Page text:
This week in celebration of Women in History Month, the Italian Tribune looks at six Italian women painters who were born in the 17th century.
Giovanna Garzoni was born in 1600 in Ascoli Piceno in the Marche district. She was a prominent painter in Europe during the Baroque period. She began her career painting religious and subjects from mythology, but became famous for her watercolors of botanical objects. Her work was precise, balancing space with a keen realism of her subjects. Garzoni is also notable for being one the few women in the 17th century who decided to travel through Europe, for both education and painting, rather than settling down to start a family.
Giovanna lived in Rome until she was 20 and received her first commission when she was 16. In 1620, she went to Venice to attend school. During that time she wrote a book on cursive characters, while continuing to paint. She worked for the Duke of Alacala in Naples for a year and then went back to Rome, but in 1632, she was persuaded to move to Turin to serve as the miniaturist for the Turinese court. After several years there, she spent two years in Paris and then traveled back and forth from Rome to Florence until 1651, where her primary patrons were members of the Medici Family, particularly Grand Duke Ferdinando II, Grand Duchess Victoria and Cardinal Giovanni Carlo. Giovanna’s pieces were so well received by the public that they commanded any price that she requested. Garzoni died in Rome in February 1670 at the age of 70.
Another Baroque painter was Elisabetta Sirani, who died at the early age of 27. Like many others born into an artistic family, she was first trained in her father’s studio, who was a painter of the School of Bologna and a pupil of Guido Reni. She overshadowed her father, who retired with gout leaving Elisabetta to provide for the family. Her studio was incredibly successful, certainly helped by the progressive atmosphere of Bologna, where women artists were not only welcomed, but were celebrated. She also taught her younger sisters and at least 12 other young women at a school she set up to train artists.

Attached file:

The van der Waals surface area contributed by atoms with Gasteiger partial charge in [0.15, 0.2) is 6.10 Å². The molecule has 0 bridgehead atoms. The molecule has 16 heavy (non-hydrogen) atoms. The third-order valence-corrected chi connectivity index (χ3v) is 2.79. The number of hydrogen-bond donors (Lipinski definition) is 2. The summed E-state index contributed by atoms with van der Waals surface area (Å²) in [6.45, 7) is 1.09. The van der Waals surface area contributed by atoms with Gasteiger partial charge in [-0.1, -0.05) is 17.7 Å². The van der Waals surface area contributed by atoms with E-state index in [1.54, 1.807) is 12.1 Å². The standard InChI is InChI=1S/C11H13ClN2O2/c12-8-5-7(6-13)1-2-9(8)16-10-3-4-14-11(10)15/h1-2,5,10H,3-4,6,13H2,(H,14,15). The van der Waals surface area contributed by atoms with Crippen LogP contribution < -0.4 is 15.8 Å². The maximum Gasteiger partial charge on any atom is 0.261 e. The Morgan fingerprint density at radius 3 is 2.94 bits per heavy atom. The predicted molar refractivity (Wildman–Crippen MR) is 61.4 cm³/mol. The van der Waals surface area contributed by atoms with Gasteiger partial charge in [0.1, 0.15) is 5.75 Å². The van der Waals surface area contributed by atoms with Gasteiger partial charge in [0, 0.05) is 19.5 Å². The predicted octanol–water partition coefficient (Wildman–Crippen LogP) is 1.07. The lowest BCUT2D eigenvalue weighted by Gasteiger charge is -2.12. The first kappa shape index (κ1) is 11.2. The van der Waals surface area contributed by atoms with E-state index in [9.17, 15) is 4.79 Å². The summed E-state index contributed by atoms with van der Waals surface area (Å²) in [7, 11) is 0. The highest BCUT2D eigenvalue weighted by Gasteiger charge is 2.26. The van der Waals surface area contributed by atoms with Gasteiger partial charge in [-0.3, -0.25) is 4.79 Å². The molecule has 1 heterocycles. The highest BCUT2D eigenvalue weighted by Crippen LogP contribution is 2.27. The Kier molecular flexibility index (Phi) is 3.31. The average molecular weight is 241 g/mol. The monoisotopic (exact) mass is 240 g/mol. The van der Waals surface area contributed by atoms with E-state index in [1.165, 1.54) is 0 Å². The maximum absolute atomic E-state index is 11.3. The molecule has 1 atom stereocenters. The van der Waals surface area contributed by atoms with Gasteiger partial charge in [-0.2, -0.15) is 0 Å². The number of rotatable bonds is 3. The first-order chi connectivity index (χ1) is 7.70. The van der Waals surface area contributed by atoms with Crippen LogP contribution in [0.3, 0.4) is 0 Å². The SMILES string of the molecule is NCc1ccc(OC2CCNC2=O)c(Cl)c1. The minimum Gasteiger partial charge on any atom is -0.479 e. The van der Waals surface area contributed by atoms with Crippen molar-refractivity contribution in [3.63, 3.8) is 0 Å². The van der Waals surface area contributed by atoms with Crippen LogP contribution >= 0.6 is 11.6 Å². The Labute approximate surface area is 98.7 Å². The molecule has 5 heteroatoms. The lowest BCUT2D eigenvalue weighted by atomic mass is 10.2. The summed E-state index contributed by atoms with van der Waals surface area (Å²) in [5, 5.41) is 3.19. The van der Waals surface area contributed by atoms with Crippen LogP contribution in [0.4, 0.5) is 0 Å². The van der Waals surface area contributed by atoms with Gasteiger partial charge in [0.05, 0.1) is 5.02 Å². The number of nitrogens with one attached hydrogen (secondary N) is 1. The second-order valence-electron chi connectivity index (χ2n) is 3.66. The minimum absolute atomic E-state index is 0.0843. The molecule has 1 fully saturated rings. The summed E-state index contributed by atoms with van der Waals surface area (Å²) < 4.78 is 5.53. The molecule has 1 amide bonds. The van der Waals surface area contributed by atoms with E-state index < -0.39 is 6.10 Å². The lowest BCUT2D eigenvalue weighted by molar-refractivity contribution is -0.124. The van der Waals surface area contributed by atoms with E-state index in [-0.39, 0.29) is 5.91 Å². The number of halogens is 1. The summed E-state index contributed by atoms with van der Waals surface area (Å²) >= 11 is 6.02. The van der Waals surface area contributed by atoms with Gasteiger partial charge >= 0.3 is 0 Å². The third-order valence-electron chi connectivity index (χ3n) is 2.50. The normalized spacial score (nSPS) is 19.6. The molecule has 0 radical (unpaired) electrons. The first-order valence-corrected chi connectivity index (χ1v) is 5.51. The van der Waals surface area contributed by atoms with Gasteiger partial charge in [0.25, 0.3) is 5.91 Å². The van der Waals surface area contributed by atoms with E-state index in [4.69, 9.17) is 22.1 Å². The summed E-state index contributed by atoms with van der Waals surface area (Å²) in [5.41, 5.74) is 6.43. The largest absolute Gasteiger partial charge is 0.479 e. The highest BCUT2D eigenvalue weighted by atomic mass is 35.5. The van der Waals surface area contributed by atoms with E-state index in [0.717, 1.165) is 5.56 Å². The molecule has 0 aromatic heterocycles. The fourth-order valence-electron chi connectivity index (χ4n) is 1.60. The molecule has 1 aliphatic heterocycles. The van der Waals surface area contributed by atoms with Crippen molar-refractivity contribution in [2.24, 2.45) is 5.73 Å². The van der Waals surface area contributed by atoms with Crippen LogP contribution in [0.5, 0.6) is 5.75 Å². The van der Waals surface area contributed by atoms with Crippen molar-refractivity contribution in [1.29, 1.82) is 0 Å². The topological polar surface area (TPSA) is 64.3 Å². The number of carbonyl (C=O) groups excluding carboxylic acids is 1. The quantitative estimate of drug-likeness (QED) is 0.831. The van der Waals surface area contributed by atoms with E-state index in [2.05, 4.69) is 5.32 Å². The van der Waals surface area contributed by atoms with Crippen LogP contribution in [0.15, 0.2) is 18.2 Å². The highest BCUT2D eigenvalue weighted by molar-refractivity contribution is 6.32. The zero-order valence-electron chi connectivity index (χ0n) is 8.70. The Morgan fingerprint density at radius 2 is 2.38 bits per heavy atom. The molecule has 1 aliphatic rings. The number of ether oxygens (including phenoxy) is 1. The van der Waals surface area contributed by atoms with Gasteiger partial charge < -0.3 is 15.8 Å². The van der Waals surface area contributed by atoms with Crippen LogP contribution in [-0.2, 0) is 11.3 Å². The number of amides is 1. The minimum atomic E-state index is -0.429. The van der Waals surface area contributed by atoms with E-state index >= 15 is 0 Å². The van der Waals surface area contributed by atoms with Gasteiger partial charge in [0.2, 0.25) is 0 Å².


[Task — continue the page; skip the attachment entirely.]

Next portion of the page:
Elisabetta’s death created significant controversy. She died suddenly in August 1665, in Bologna. Her maidservant was charged and put on trial, but the charges were dropped. Her actual cause of death was most likely the onset of peritonitis after a ruptured peptic ulcer. This as a result of the intense stress she was under as the sole breadwinner for her family.
Sirani received her first commission in her teens and produced over 200 paintings, 15 etchings and hundreds of drawings. She was a highly prolific artist, especially considering her young age. She kept meticulous records of her paintings and signed many of them. Her works cover a number of subjects, including historical and Biblical narratives, often featuring women and portraits. Sirani was also the first female artist to specialize in historical painting. Her patrons ranged from cardinals to kings, princes, dukes, merchants and scholars from across Europe. She was such a celebrity that noblemen and diplomats would come to her studio to watch her work. She was so talented that she could complete a portrait in one sitting.
Sirani’s style is similar to Guido Reni’s, but Elisabetta employed more dramatic contrasts of light and shade, virtuoso brushstrokes and brilliant color. Her striking images of female heroines, such as “Portia Wounding Her Thigh” are comparable to the work of Artemisia Gentileschi.
During the 17th century, still life paintings by women became increasing popular. One of the prolific artists and teachers of the era was Margherita Caffi (1650 – 1710), an Italian painter of still lifes of flowers and fruit. She was born in Milan in 1650. Her father, Francesco Volo, was a still-life painter himself. In 1668, she married Ludivico Caffi, also a still-life painter, in Cremona. The couple settled in Piacenza in 1670 and began a family. Margherita continued to paint as she raised four children, occasionally collaborating with other artists. She painted the background for Federico Bianchi’s “Flora” c. 1690.
Margherita’s style was that of the classic Baroque. Her specialty was flower arrangement and her lively brushstrokes and use of colors that burst from darker backgrounds won her many admirers. The large-scale paintings had ample space to showcase her use of texture, color and perspective as flowers hung from green stems in a gathering of garlands, carnations, tulips, dahlias and many other varieties. Among her patrons, the Archdukes of Tyrol, the Kings of Spain and the Grand Dukes of Tuscany; in particular by Vittoria Della Rovere and her grandson, Grand Prince Ferdinando III. Each admired the showy bouquets as representative of the grandeur of aristocratic life. The last years of her life were spent in Milan, where she began a school for still life painters. She died in Milan in 1710 at the age of 60.